Erin’s Diaspora Desperadoes

Steven Are, a Dissenter Down Under, with the first in a series of pieces about the Irish In Oz. 

The Irish in Australia @ part one

Proof the Irish diaspora started the hipster fad many years ago…

An iconic image of Australia’s distrust of authority could not be better displayed than the bushy bearded image of the bushranger Ned Kelly. Kelly was the son of a Tipperary native who had the misfortune of being apprehended after liberating two pigs from their earthly confines. I’m not entirely sure this was the first ever recorded act of animal liberation and indeed it seems the British also felt it less altruistic. But this act set in motion (literally in this case) a judgement to send a one, John ‘Red’ Kelly. to what was then known as Van Diemen’s Land, better known today as Tasmania.

After what must have been arduous labour in the penal colony, ‘Red’ made his way north to the southern Mainland State of Victoria, where he found work as a carpenter on a farm. But old habits die hard and his clear love of animals shone through once again when he became renowned for liberating cattle in the district and selling them to the needy. 

In due course Red married the 18 year old daughter of the farm on which he worked and set about starting a family, not stopping until the lucky number 8 was reached, and Ned was the first of three sons though sadly one of his sisters died young as was the fate of many back in those days.

His father’s choice in earning an income had a profound effect on the young Ned in more ways than one. When Red had no explanation to offer the local colonial police as to why exactly he was in the possession of Bull Hide, the harsh justice system at the time sentenced him to 6 months of hard labour. This ultimately would speed his demise and he died shortly after being released from Kilmore jail, at the young age of 46.

Such an event in a young man’s life is often the catalyst that spurs the man on, and in this case it was no different. At the age of 14 he had his first brush with the law over an assault on the marvellously named Chinese immigrant ‘Ah Fook’, resulting in his first incarceration. This would be the start of a very colourful career in the scornful eyes of the local police and one that would speed legend throughout the fledgling colony and beyond.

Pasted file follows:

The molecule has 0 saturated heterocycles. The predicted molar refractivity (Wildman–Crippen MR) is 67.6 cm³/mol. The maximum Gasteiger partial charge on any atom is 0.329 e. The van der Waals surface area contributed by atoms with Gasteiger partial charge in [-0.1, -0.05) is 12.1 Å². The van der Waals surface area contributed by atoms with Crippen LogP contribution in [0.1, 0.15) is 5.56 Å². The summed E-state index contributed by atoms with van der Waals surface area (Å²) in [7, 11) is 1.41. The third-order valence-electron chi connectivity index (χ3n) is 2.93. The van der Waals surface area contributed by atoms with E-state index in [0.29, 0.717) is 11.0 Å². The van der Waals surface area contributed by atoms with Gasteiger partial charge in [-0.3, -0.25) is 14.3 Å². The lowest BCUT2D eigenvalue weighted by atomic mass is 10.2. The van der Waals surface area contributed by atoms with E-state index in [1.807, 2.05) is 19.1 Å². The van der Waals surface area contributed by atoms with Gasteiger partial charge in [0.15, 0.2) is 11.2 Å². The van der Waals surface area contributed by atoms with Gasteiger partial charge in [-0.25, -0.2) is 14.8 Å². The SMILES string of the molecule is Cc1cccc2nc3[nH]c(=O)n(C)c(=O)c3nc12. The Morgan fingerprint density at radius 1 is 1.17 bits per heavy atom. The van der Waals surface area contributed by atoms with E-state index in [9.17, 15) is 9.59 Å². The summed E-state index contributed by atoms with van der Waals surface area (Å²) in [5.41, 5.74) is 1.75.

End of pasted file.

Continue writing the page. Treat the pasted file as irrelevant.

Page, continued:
The Sash Ned Kelly Wore..

This time it was a green and gold version bestowed upon him by grateful neighbours when he was 14 years old, for saving their son. Years later he was to wear it under his famous home-made armour.

Kelly quickly fell into association with the County Waterford born Bushranger Harry Power, with whom he learned his craft of armed robbery and other various shady dealings, but this was to end bitterly as Kelly was accused of betrayal, falsely, as it turned out. To address the slur on his character, Kelly had the novel idea of asking the local constable for help in the matter, an opportunity that perhaps inevitably the local bobbies turned down!

But it is Kelly’s innate sense of fairness that still strikes a chord with modern Australia, and its sense of a ‘Fair Go’ for all. The Kelly Gang’s respect for the poor folk of the Bush was renowned, and as they targeted mainly banks and the wealthy, much of the local populace looked the other way when they came near.

Kelly’s armour forged in a Bush forge is instantly recognisable globally

In the end treachery became the Kelly Gang’s undoing, and their location was identified to the police by a released hostage whom Ned agreed to release under the instruction to go home for a sleep!

Sir Redmond Barry, from Cork, was the Kelly Gang’s Judge

The trial of the Kelly Gang captivated the nation, and there was always only going to be one outcome in the eyes of the old colonial power and Ned was duly sentenced to Death by Hanging.

Popular myth has Ned’s last words as “Such is life” but according to the warden on the gallows his final words were inaudible. Regardless, it is his mother’s final word’s to him that invoke more emotion than a newspaper soundbite when she told him bluntly “Mind you die like a Kelly”.

This is perhaps a clue into the stoic mindset of Ireland’s diaspora when faced with colonial judgement, and one that is echoed throughout the history of the Irish in the Great Southern Land.

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Anthony McIntyre

Former IRA prisoner, spent 18 years in Long Kesh. Free Speech advocate, writer, historian, humanist, and researcher.

5 comments to ''Erin’s Diaspora Desperadoes "

  1. Thanks for this very inspiring account of Ned Kelly!! Always enjoy,and love READING about anyone who puts him or her self out for those who have little,or nothing!! And,further ,when the opposition are those of arrogance,and ridiculous wealth! Good for Red Kelly as well for his son Ned!!☘☘☘❤❤🎵🎶🎵🎶

  2. Thanks to Steven for publishing here. It brought back memories of the Dark who always cited what he believed to be a Ned Kelly comment - such is life. Looking forward to follow ups

  3. AM,

    Thanks for publishing, wasn't 100% happy with the finished piece but will take a bit longer with part 2. Cheers.

  4. Really enjoyed that Steve. It's typical that they used a Gombeen to sentence him!

  5. Thanks Stephen,

    have some vague memories of the movie with Mickk Jagger playing the lead ... 'Think I'll steal a horse myself and blame it on the Kellys'.


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